Reflections 14th July 2020

Dear friends,

 

This week we are at long last (in England at least) able to resume worship in church! The form of that worship is going to be very different to what we have been used to with a number of restrictions on what we are able to do but this is a significant landmark in our gradual journey out of lockdown. Whilst many of you may have concerns about meeting together in church, please be re-assured that there are very rigorous guidelines which have to be followed to minimise any risk of infection and clearly if you have any of the signs of Covid-19, much as we would love to see you, please don’t risk passing the infection on to others. After so many weeks now without services in church and having missed so many of the great festivals of the church year, it would be good if as many of us as feel able to do so to join together in church to once again be able to hear and respond to God’s word and to pray for the needs of the church, the world and ourselves even if we are unable for a while at least to join in singing God’s praises.

The statistics show that we are continuing to see a steady decline in the number of new cases and the number of Covid related deaths which is cause for much thanksgiving. The real test will come over the coming weeks as we continue to relax the lockdown restrictions. As events in Leicester as well as in the USA and parts of South America have demonstrated, although we may have shielded ourselves from it, the virus is very definitely still prevalent and if we relax the current lockdown restrictions too quickly and fail to observe the basic social distancing and hygiene practices, there remains a real risk that there will be a rapid rise in the number of infections requiring further local or more widespread lockdowns.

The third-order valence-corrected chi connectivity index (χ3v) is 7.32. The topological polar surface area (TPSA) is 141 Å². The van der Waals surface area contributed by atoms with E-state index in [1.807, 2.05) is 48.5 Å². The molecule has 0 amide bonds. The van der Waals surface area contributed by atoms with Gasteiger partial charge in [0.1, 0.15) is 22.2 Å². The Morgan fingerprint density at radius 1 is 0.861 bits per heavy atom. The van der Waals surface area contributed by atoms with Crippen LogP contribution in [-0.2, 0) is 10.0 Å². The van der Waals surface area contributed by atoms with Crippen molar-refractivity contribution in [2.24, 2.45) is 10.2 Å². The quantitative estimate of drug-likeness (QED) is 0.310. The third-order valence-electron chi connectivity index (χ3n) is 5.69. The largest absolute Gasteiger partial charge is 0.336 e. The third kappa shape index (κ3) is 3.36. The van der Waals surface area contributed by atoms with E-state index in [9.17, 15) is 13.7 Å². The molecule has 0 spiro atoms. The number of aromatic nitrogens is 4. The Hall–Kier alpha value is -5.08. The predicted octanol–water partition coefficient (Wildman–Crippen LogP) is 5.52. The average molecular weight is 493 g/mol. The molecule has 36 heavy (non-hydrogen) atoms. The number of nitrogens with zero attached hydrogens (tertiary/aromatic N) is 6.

Our lectionary readings for this week continue our journey through Paul’s letter to the Romans and this week we come to verses 1-11 of chapter 8. Perhaps one of the most loved chapters of the Book of Romans, these verses provide us with great encouragement as they assure as that “therefore, there is now no condemnation for those who are in Christ Jesus the law of the Spirit who gives life has set you free from the law of sin and death” Paul has been building his case about the inability of the law to save us from sin – not because the law is sinful but because we are unable to obey the law’s requirements because of our sinfulness. Now Paul assures his readers then and now that there is NO condemnation for those who are in Christ Jesus. This isn’t just an empty statement for Paul goes on to tell us why this is the case – “for what the law was powerless to do because it was weakened by the flesh, God did by sending his own Son in the likeness of sinful flesh to be a sin offering”

The law was (and is) powerless to save us because we were (and without Christ still are) unable to obey its commands because of the sin that is within us. But the wonder of the gospel is that God has intervened to save us. That intervention wasn’t just God standing on the side-lines and throwing us a lifeline or a lifebelt rather as we might do if we saw someone in difficulty in the water rather God sent His only Son Jesus Christ in the likeness of sinful flesh to be a sin offering.

That reference to the sin offering takes us back to the Old Testament and the sacrificial system where God graciously allowed an animal to be sacrificed as a sin offering as a substitute for the life of the sinner. That sacrifice should have served to remind the individual of the awful consequences of their sin, of the punishment that was theirs by rights but which God had allowed to be substituted by the sheep or goat offered instead.